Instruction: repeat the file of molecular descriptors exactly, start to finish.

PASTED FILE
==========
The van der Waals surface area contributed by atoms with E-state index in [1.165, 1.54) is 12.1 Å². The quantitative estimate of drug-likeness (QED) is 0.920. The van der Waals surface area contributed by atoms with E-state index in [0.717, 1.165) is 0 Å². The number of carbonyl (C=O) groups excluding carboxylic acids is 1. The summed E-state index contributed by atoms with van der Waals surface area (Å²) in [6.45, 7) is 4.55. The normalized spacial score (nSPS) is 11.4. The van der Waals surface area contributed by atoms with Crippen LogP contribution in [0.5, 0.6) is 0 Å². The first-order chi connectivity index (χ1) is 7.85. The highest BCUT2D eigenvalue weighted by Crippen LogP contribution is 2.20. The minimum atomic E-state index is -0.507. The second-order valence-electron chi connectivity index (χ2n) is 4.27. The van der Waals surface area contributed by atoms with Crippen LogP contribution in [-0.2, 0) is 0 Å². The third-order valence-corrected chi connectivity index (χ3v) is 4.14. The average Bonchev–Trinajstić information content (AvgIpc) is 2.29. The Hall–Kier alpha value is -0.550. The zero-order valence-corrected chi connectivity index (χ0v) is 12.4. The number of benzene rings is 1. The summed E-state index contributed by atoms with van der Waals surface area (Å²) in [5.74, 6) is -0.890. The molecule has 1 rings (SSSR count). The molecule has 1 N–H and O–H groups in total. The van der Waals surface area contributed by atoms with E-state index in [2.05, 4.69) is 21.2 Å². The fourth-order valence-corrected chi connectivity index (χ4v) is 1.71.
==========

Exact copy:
The van der Waals surface area contributed by atoms with E-state index in [1.165, 1.54) is 12.1 Å². The quantitative estimate of drug-likeness (QED) is 0.920. The van der Waals surface area contributed by atoms with E-state index in [0.717, 1.165) is 0 Å². The number of carbonyl (C=O) groups excluding carboxylic acids is 1. The summed E-state index contributed by atoms with van der Waals surface area (Å²) in [6.45, 7) is 4.55. The normalized spacial score (nSPS) is 11.4. The van der Waals surface area contributed by atoms with Crippen LogP contribution in [0.5, 0.6) is 0 Å². The first-order chi connectivity index (χ1) is 7.85. The highest BCUT2D eigenvalue weighted by Crippen LogP contribution is 2.20. The minimum atomic E-state index is -0.507. The second-order valence-electron chi connectivity index (χ2n) is 4.27. The van der Waals surface area contributed by atoms with Crippen LogP contribution in [-0.2, 0) is 0 Å². The third-order valence-corrected chi connectivity index (χ3v) is 4.14. The average Bonchev–Trinajstić information content (AvgIpc) is 2.29. The Hall–Kier alpha value is -0.550. The zero-order valence-corrected chi connectivity index (χ0v) is 12.4. The number of benzene rings is 1. The summed E-state index contributed by atoms with van der Waals surface area (Å²) in [5.74, 6) is -0.890. The molecule has 1 rings (SSSR count). The molecule has 1 N–H and O–H groups in total. The van der Waals surface area contributed by atoms with E-state index in [2.05, 4.69) is 21.2 Å². The fourth-order valence-corrected chi connectivity index (χ4v) is 1.71.